In Search of Nímbulos, Guardians of Costa Rica’s Cloud Forests

Author: Trevor Ritland and Priscilla Palavicini (Atlas Obscura)
Source: Visit Site
In Search of Nímbulos, Guardians of Costa Rica’s Cloud Forests

It was around midnight when biologist Paola Muñoz awoke to the sounds of children laughing as pots and pans clattered to the kitchen floor. She listened from her room to an adult voice scolding the mischief-makers. It was followed by the whack of a broom and the barking of Alaska, the resident dog of the field station where she was staying, high in the Talamanca Mountains of Costa Rica. In the morning, she asked the station’s caretaker about the midnight ruckus. “He said, ‘It was those stupid nímbulos, they think it’s funny!’” she recalls. More than a decade after the incident, she regrets staying in her room. “I had the opportunity to see them,” she says. “I was just too afraid.”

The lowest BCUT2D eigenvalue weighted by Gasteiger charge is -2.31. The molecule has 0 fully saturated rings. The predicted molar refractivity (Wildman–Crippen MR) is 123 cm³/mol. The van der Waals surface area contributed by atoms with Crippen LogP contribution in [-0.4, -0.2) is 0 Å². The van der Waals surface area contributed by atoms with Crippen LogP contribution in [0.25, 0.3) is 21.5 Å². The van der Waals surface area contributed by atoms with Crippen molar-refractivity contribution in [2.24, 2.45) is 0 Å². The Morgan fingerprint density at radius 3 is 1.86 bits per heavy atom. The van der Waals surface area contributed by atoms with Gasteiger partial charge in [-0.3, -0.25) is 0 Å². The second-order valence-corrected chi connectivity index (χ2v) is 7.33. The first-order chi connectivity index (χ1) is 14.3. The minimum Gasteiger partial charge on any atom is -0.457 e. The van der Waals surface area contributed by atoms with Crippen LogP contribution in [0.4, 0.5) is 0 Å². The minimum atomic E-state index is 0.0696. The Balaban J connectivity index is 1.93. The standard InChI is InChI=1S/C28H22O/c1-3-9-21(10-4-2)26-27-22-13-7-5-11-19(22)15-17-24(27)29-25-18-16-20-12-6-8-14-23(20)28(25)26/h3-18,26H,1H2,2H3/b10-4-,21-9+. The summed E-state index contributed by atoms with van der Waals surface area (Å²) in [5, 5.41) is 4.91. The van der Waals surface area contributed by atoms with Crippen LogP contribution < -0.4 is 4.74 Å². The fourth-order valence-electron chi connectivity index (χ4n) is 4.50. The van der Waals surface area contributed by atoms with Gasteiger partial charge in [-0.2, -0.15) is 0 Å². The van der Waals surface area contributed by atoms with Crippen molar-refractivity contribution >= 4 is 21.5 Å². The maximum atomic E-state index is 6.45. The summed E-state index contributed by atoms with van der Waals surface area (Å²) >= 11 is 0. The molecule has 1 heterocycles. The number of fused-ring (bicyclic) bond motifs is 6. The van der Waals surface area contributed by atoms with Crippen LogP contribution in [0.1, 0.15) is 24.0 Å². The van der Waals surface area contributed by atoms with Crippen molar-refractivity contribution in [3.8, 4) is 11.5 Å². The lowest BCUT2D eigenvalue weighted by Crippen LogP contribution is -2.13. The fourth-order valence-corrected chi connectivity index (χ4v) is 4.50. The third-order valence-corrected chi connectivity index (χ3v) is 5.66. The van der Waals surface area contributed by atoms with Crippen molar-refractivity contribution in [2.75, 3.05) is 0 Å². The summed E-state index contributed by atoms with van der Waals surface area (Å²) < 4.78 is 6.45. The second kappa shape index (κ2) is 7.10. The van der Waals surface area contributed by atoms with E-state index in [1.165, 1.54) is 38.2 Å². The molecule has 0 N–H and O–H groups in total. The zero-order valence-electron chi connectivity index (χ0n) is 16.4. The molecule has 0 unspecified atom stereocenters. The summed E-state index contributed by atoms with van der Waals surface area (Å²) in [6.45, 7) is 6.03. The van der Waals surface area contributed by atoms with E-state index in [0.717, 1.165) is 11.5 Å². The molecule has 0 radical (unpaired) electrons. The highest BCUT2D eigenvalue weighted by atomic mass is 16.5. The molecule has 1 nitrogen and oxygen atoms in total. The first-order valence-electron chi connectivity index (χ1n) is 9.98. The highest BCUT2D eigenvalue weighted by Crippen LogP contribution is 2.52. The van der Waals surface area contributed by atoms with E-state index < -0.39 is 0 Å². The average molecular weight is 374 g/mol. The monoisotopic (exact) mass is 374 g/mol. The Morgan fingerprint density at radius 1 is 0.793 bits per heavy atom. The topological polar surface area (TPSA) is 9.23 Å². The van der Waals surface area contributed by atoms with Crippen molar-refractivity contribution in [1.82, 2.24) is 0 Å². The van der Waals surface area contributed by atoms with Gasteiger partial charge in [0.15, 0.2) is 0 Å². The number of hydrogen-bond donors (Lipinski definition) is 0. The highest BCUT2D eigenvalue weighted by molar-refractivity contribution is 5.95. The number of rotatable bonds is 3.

Muñoz’s apparent near-encounter with the nímbulos is not unusual in this corner of the Talamancas. These child-like spirits are said to live in the forests around Cerro de la Muerte, the Mountain of Death. Rooted in Indigenous folklore, stories of the nímbulos have evolved in the telling. Spanish incursions in the 16th century tinged them with elements of Catholicism; more recently, concerns about climate change and deforestation have infused the tales with eco-activism. As the landscapes change, the stories change with them, reflecting and influencing the experiences of local people. Now, stories told of the nímbulos echo the plight of the region’s endangered and threatened species, such as the resplendent quetzal and Baird’s tapir: They must be actively protected or face extinction.

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